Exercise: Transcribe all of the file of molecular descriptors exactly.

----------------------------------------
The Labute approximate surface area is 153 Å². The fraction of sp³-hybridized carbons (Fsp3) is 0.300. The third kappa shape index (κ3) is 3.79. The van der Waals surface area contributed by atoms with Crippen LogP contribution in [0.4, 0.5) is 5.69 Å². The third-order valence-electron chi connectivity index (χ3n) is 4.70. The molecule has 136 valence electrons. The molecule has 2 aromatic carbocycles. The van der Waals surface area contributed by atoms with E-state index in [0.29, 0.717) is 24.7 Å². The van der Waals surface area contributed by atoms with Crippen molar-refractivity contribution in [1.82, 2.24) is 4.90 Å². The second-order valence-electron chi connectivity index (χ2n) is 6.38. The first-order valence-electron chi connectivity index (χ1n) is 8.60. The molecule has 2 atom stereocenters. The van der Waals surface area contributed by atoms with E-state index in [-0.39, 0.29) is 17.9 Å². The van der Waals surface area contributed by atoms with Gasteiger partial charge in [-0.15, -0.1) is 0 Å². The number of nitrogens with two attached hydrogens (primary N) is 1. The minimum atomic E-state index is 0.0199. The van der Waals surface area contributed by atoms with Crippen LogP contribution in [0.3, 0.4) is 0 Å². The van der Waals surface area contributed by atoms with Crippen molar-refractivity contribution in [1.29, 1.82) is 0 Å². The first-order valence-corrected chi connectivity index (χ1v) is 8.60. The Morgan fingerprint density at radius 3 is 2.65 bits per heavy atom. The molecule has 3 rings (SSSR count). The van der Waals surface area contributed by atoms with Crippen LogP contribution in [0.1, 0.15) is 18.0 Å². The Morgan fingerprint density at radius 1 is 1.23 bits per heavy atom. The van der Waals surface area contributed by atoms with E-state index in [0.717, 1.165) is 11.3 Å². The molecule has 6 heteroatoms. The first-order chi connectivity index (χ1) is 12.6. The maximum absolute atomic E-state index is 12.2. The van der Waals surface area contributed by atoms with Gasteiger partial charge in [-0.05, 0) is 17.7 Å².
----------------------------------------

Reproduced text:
The Labute approximate surface area is 153 Å². The fraction of sp³-hybridized carbons (Fsp3) is 0.300. The third kappa shape index (κ3) is 3.79. The van der Waals surface area contributed by atoms with Crippen LogP contribution in [0.4, 0.5) is 5.69 Å². The third-order valence-electron chi connectivity index (χ3n) is 4.70. The molecule has 136 valence electrons. The molecule has 2 aromatic carbocycles. The van der Waals surface area contributed by atoms with E-state index in [0.29, 0.717) is 24.7 Å². The van der Waals surface area contributed by atoms with Crippen molar-refractivity contribution in [1.82, 2.24) is 4.90 Å². The second-order valence-electron chi connectivity index (χ2n) is 6.38. The first-order valence-electron chi connectivity index (χ1n) is 8.60. The molecule has 2 atom stereocenters. The van der Waals surface area contributed by atoms with E-state index in [-0.39, 0.29) is 17.9 Å². The van der Waals surface area contributed by atoms with Gasteiger partial charge in [-0.15, -0.1) is 0 Å². The number of nitrogens with two attached hydrogens (primary N) is 1. The minimum atomic E-state index is 0.0199. The van der Waals surface area contributed by atoms with Crippen LogP contribution in [0.3, 0.4) is 0 Å². The van der Waals surface area contributed by atoms with Crippen molar-refractivity contribution in [1.29, 1.82) is 0 Å². The first-order valence-corrected chi connectivity index (χ1v) is 8.60. The Morgan fingerprint density at radius 3 is 2.65 bits per heavy atom. The molecule has 3 rings (SSSR count). The van der Waals surface area contributed by atoms with Crippen LogP contribution in [0.1, 0.15) is 18.0 Å². The Morgan fingerprint density at radius 1 is 1.23 bits per heavy atom. The van der Waals surface area contributed by atoms with E-state index in [0.717, 1.165) is 11.3 Å². The molecule has 6 heteroatoms. The first-order chi connectivity index (χ1) is 12.6. The maximum absolute atomic E-state index is 12.2. The van der Waals surface area contributed by atoms with Gasteiger partial charge in [-0.05, 0) is 17.7 Å².